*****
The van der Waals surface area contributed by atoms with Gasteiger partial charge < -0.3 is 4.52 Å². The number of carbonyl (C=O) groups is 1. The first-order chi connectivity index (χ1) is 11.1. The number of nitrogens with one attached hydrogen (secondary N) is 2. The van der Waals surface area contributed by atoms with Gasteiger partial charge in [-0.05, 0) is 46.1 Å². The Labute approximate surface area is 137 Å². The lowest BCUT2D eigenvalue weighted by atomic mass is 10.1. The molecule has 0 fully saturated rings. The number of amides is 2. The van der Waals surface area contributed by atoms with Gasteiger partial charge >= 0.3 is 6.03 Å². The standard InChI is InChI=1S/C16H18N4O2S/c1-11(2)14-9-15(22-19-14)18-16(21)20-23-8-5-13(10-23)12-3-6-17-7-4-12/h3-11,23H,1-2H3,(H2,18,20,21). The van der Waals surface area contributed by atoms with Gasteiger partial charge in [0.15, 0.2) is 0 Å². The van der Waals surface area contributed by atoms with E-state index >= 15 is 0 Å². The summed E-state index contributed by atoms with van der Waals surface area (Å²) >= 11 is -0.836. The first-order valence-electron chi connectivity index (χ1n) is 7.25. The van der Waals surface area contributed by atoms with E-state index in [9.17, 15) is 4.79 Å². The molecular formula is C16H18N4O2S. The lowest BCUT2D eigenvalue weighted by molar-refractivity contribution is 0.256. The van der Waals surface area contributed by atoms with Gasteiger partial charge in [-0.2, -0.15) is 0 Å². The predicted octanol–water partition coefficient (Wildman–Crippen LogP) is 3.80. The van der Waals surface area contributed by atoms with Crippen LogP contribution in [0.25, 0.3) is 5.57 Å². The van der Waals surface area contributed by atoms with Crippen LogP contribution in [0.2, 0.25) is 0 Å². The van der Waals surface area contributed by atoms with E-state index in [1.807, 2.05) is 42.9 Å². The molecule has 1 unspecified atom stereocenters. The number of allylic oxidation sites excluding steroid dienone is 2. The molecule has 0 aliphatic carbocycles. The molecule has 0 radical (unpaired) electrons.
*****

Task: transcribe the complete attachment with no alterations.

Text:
The van der Waals surface area contributed by atoms with Gasteiger partial charge < -0.3 is 4.52 Å². The number of carbonyl (C=O) groups is 1. The first-order chi connectivity index (χ1) is 11.1. The number of nitrogens with one attached hydrogen (secondary N) is 2. The van der Waals surface area contributed by atoms with Gasteiger partial charge in [-0.05, 0) is 46.1 Å². The Labute approximate surface area is 137 Å². The lowest BCUT2D eigenvalue weighted by atomic mass is 10.1. The molecule has 0 fully saturated rings. The number of amides is 2. The van der Waals surface area contributed by atoms with Gasteiger partial charge >= 0.3 is 6.03 Å². The standard InChI is InChI=1S/C16H18N4O2S/c1-11(2)14-9-15(22-19-14)18-16(21)20-23-8-5-13(10-23)12-3-6-17-7-4-12/h3-11,23H,1-2H3,(H2,18,20,21). The van der Waals surface area contributed by atoms with Gasteiger partial charge in [0.15, 0.2) is 0 Å². The van der Waals surface area contributed by atoms with E-state index >= 15 is 0 Å². The summed E-state index contributed by atoms with van der Waals surface area (Å²) >= 11 is -0.836. The first-order valence-electron chi connectivity index (χ1n) is 7.25. The van der Waals surface area contributed by atoms with E-state index in [9.17, 15) is 4.79 Å². The molecular formula is C16H18N4O2S. The lowest BCUT2D eigenvalue weighted by molar-refractivity contribution is 0.256. The van der Waals surface area contributed by atoms with Gasteiger partial charge in [-0.2, -0.15) is 0 Å². The predicted octanol–water partition coefficient (Wildman–Crippen LogP) is 3.80. The van der Waals surface area contributed by atoms with Crippen LogP contribution in [0.25, 0.3) is 5.57 Å². The van der Waals surface area contributed by atoms with Crippen LogP contribution in [0.2, 0.25) is 0 Å². The van der Waals surface area contributed by atoms with E-state index in [1.807, 2.05) is 42.9 Å². The molecule has 1 unspecified atom stereocenters. The number of allylic oxidation sites excluding steroid dienone is 2. The molecule has 0 aliphatic carbocycles. The molecule has 0 radical (unpaired) electrons.